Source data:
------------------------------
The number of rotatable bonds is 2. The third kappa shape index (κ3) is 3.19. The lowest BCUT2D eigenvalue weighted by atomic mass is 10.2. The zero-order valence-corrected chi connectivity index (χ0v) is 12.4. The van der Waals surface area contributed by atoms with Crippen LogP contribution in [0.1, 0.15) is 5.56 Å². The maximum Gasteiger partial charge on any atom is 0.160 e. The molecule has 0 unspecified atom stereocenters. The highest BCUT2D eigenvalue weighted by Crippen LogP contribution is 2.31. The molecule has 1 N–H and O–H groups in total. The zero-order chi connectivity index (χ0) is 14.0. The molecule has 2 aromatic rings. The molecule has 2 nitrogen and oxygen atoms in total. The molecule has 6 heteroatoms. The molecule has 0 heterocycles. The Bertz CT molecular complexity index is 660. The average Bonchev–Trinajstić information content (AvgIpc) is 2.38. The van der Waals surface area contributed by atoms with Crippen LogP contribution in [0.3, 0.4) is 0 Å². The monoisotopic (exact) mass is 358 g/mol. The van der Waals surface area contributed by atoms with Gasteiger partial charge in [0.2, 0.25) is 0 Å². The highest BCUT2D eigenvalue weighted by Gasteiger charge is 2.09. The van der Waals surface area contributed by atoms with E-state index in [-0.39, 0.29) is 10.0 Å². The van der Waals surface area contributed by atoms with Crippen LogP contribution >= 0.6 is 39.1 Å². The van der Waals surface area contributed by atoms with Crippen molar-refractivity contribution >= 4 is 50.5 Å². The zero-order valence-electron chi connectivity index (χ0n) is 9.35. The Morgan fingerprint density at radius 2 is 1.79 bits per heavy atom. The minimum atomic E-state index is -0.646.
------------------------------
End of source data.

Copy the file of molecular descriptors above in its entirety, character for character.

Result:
The number of rotatable bonds is 2. The third kappa shape index (κ3) is 3.19. The lowest BCUT2D eigenvalue weighted by atomic mass is 10.2. The zero-order valence-corrected chi connectivity index (χ0v) is 12.4. The van der Waals surface area contributed by atoms with Crippen LogP contribution in [0.1, 0.15) is 5.56 Å². The maximum Gasteiger partial charge on any atom is 0.160 e. The molecule has 0 unspecified atom stereocenters. The highest BCUT2D eigenvalue weighted by Crippen LogP contribution is 2.31. The molecule has 1 N–H and O–H groups in total. The zero-order chi connectivity index (χ0) is 14.0. The molecule has 2 aromatic rings. The molecule has 2 nitrogen and oxygen atoms in total. The molecule has 6 heteroatoms. The molecule has 0 heterocycles. The Bertz CT molecular complexity index is 660. The average Bonchev–Trinajstić information content (AvgIpc) is 2.38. The van der Waals surface area contributed by atoms with Crippen LogP contribution in [0.3, 0.4) is 0 Å². The monoisotopic (exact) mass is 358 g/mol. The van der Waals surface area contributed by atoms with Gasteiger partial charge in [0.2, 0.25) is 0 Å². The highest BCUT2D eigenvalue weighted by Gasteiger charge is 2.09. The van der Waals surface area contributed by atoms with E-state index in [-0.39, 0.29) is 10.0 Å². The van der Waals surface area contributed by atoms with Crippen LogP contribution >= 0.6 is 39.1 Å². The van der Waals surface area contributed by atoms with Crippen molar-refractivity contribution >= 4 is 50.5 Å². The zero-order valence-electron chi connectivity index (χ0n) is 9.35. The Morgan fingerprint density at radius 2 is 1.79 bits per heavy atom. The minimum atomic E-state index is -0.646.